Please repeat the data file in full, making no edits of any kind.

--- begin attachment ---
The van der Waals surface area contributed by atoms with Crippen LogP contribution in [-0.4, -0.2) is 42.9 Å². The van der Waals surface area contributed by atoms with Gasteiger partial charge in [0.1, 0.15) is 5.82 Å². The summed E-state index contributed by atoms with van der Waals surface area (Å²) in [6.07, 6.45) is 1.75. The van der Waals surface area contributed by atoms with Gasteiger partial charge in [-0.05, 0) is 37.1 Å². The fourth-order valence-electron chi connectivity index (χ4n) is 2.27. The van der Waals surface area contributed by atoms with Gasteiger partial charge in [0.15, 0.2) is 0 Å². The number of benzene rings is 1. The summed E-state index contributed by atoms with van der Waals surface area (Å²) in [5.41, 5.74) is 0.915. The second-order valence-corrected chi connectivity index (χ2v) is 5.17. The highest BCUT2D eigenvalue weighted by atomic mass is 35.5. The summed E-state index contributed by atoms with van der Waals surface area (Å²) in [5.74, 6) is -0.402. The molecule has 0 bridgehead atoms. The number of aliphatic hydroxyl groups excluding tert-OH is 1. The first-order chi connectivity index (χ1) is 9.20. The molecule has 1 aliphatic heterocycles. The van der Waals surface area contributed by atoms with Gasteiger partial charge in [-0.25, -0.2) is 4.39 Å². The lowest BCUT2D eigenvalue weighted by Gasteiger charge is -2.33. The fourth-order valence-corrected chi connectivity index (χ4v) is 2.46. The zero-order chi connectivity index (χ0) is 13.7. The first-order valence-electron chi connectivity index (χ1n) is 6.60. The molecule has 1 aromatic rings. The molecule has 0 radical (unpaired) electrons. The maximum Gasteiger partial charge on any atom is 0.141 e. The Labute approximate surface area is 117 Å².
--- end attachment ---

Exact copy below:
The van der Waals surface area contributed by atoms with Crippen LogP contribution in [-0.4, -0.2) is 42.9 Å². The van der Waals surface area contributed by atoms with Gasteiger partial charge in [0.1, 0.15) is 5.82 Å². The summed E-state index contributed by atoms with van der Waals surface area (Å²) in [6.07, 6.45) is 1.75. The van der Waals surface area contributed by atoms with Gasteiger partial charge in [-0.05, 0) is 37.1 Å². The fourth-order valence-electron chi connectivity index (χ4n) is 2.27. The van der Waals surface area contributed by atoms with Gasteiger partial charge in [0.15, 0.2) is 0 Å². The number of benzene rings is 1. The summed E-state index contributed by atoms with van der Waals surface area (Å²) in [5.41, 5.74) is 0.915. The second-order valence-corrected chi connectivity index (χ2v) is 5.17. The highest BCUT2D eigenvalue weighted by atomic mass is 35.5. The summed E-state index contributed by atoms with van der Waals surface area (Å²) in [5.74, 6) is -0.402. The molecule has 0 bridgehead atoms. The number of aliphatic hydroxyl groups excluding tert-OH is 1. The first-order chi connectivity index (χ1) is 9.20. The molecule has 1 aliphatic heterocycles. The van der Waals surface area contributed by atoms with Gasteiger partial charge in [-0.25, -0.2) is 4.39 Å². The lowest BCUT2D eigenvalue weighted by Gasteiger charge is -2.33. The fourth-order valence-corrected chi connectivity index (χ4v) is 2.46. The zero-order chi connectivity index (χ0) is 13.7. The first-order valence-electron chi connectivity index (χ1n) is 6.60. The molecule has 1 aromatic rings. The molecule has 0 radical (unpaired) electrons. The maximum Gasteiger partial charge on any atom is 0.141 e. The Labute approximate surface area is 117 Å².